Treatment starts with identification of underlying causes of pain. It is important to understand how pain impacts the quality of life and ability to function at a reasonable level.
History and Examination:
A good description of the pain is critical to diagnosis of pain. How the pain started to how it behaves with different activities reveals the cause and suggests the treatments. For example, pain in low back that is worse in morning and gets better with activity is different from pain that is worse with standing/walking but improves quickly with sitting down. Pain radiating along specific paths along the extremities suggests impingement of the nerve as it exits the spinal column or at specific bottlenecks it travels through. Over 75% of the diagnosis is based on a good and thorough history.
Examination helps clarify and support the diagnosis. A good exam can help sort out among conditions that cause similar pain patterns but require very different treatment approaches. Pain radiating down the arm is a good example of this. The nerve can be compressed as it leaves the spine (radicular or nerve root compression) or along multiple narrow channels as it traverses through the neck musculature and between the collar bone and first rib.
Between a good history and examination, we can come a very precise diagnosis and rule out serious issues like infections, fractures, cancer etc (red flags on history suggest further evaluations for these conditions that need urgent treatment).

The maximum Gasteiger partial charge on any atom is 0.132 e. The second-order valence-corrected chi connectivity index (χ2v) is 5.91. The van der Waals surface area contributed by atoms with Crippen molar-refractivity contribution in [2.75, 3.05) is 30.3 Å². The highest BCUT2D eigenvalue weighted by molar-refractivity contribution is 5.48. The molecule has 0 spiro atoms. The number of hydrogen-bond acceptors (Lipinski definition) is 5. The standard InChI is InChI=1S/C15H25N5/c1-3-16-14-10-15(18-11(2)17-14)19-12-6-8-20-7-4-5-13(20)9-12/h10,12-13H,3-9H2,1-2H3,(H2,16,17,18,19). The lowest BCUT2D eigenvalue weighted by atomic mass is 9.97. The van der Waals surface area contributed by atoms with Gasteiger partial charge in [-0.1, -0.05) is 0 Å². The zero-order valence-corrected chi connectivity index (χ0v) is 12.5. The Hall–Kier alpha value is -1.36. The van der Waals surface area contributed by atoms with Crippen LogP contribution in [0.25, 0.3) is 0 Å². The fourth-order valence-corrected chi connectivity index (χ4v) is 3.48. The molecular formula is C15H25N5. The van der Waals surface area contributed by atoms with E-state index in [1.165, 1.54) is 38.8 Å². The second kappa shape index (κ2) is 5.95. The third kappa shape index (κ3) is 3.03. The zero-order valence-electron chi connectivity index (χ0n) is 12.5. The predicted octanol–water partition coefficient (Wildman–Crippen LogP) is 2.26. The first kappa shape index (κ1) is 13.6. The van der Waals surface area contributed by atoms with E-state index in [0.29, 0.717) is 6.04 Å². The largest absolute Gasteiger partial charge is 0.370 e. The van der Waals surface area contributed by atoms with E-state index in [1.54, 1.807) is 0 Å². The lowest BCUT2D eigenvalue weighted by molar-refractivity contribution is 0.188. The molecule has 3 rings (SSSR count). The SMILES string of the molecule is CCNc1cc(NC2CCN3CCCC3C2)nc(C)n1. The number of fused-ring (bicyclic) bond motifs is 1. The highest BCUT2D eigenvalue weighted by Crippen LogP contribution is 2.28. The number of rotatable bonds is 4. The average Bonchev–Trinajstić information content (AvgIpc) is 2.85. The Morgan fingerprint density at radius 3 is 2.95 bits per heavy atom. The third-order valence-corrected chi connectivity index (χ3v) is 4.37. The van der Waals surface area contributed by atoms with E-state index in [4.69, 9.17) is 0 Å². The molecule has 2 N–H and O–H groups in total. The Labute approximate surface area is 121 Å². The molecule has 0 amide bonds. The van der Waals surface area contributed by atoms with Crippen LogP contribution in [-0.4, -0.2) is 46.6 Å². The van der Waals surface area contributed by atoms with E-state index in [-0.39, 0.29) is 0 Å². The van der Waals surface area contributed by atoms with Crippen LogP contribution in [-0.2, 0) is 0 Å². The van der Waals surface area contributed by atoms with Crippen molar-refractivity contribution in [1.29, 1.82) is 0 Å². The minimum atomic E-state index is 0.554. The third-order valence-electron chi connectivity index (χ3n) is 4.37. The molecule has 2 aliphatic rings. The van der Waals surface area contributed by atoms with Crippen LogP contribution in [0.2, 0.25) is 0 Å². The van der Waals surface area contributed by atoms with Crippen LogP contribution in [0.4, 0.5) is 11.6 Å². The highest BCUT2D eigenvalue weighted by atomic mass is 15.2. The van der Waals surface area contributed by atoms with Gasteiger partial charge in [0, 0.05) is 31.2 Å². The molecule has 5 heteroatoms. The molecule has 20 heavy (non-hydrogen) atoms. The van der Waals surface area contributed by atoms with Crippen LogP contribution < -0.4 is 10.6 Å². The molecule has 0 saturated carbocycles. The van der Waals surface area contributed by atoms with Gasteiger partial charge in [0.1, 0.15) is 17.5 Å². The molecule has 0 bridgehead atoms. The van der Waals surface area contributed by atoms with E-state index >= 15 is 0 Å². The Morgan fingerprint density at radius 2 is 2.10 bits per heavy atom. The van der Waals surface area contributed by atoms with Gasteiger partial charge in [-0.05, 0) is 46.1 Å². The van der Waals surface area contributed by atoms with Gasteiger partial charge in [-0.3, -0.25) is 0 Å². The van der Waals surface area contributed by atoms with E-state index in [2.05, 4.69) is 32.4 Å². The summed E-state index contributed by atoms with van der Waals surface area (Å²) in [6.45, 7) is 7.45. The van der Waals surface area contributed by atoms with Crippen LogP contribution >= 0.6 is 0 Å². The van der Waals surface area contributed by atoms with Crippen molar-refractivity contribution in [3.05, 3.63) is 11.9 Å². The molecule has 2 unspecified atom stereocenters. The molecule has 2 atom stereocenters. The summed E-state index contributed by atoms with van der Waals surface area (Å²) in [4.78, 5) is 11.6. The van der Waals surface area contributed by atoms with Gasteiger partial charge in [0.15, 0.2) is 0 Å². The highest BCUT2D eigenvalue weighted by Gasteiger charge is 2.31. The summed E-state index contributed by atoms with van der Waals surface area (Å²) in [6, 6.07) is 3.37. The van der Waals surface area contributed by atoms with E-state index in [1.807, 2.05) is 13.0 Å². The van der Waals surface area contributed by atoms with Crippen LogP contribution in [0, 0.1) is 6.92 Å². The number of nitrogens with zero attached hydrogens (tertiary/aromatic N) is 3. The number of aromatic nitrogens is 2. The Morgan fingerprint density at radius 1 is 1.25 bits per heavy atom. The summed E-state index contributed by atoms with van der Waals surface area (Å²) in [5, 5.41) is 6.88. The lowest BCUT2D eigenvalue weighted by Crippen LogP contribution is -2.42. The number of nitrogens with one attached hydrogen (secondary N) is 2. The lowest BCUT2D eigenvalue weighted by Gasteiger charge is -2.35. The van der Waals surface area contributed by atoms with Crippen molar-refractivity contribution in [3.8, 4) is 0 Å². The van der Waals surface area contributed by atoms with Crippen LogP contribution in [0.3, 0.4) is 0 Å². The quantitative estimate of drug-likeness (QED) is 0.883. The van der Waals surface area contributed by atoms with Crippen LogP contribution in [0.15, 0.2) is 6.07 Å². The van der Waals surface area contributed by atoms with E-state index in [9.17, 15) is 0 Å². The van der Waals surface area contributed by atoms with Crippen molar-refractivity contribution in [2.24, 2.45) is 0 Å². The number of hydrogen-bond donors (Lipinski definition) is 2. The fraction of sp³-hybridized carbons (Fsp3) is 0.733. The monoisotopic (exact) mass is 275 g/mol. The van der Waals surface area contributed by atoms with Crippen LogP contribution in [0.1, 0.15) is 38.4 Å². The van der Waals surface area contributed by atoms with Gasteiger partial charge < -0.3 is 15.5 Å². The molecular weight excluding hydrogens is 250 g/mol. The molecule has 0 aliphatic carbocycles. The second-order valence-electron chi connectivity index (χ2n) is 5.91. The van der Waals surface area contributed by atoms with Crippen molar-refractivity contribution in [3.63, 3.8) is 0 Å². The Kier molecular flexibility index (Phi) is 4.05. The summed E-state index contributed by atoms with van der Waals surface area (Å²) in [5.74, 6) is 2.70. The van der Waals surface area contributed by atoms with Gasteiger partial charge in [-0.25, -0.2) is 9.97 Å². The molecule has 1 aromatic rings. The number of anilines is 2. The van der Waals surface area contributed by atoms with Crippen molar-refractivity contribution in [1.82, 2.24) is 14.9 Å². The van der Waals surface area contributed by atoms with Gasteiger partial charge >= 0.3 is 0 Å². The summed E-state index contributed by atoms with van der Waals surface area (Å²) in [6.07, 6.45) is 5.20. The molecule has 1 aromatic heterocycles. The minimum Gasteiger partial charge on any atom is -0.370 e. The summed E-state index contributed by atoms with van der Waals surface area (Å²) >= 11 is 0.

Simple xrays are useful in acute pain situations. They may also indicate chronic changes such as arthritis in joints of spine and periphery, instability, suggest possibility of tumors, infections, fractures etc.
CT Scan and MRI are more advanced imaging studies revealing a lot more detail of joints and soft tissue such as discs, muscles, tendons etc. CT scan is in general better for evaluating bone and MRI gives a much better image of the soft tissue.
It is tempting to look for diagnosis in the detailed and pretty images that we can obtain. Unfortunately, we can see very similar imaging findings with minimal or no pain. The role of imaging is more to rule out serious conditions and to use as roadmap for procedures.
Almost everybody over the age of 30 have findings on the MRI. A common finding is degenerative disc disease and lumbar spondylosis. There is very little correlation between what the MRI shows on imaging and the clinical cause of pain that needs to be treated. Whereas with whiplash type injuries causing neck pain/headaches, MRI is commonly normal
EMG/NCV : study of how nerves are working can provide clues to the underlying causative factors
Blood tests: As needed to evaluate basic functioning of kidneys, liver, blood coutns etc. Diagnose inflammatory and other painful conditions. Usually these are done in consultation with
TREATMENT OF PAIN:
A proper diagnosis goes a long way in the proper treatment of pain.
Non-invasive or conservative approach:
Physical therapy: Bones by themselves, no matter how strong they appear to be, are insufficient to sustain the mechanical forces generated by daily activity. Jumping off a height of about 4 feet can damage the bones of the knee joint without the shock absorbing muscles. Similarly, the spinal column, without the surrounding muscles cannot tolerate stresses more than 80-100 lbs.
A good physical therapist can evaluate the various muscles to look for weaknesses and imbalances leading to pain. Flexibility of the muscles, ligaments/tendons and joint capsules are as important as strength of the muscles. Tight hamstrings are a common cause of low back pain. Physical therapy takes a long time to help the muscles recondition and correct the imbalances.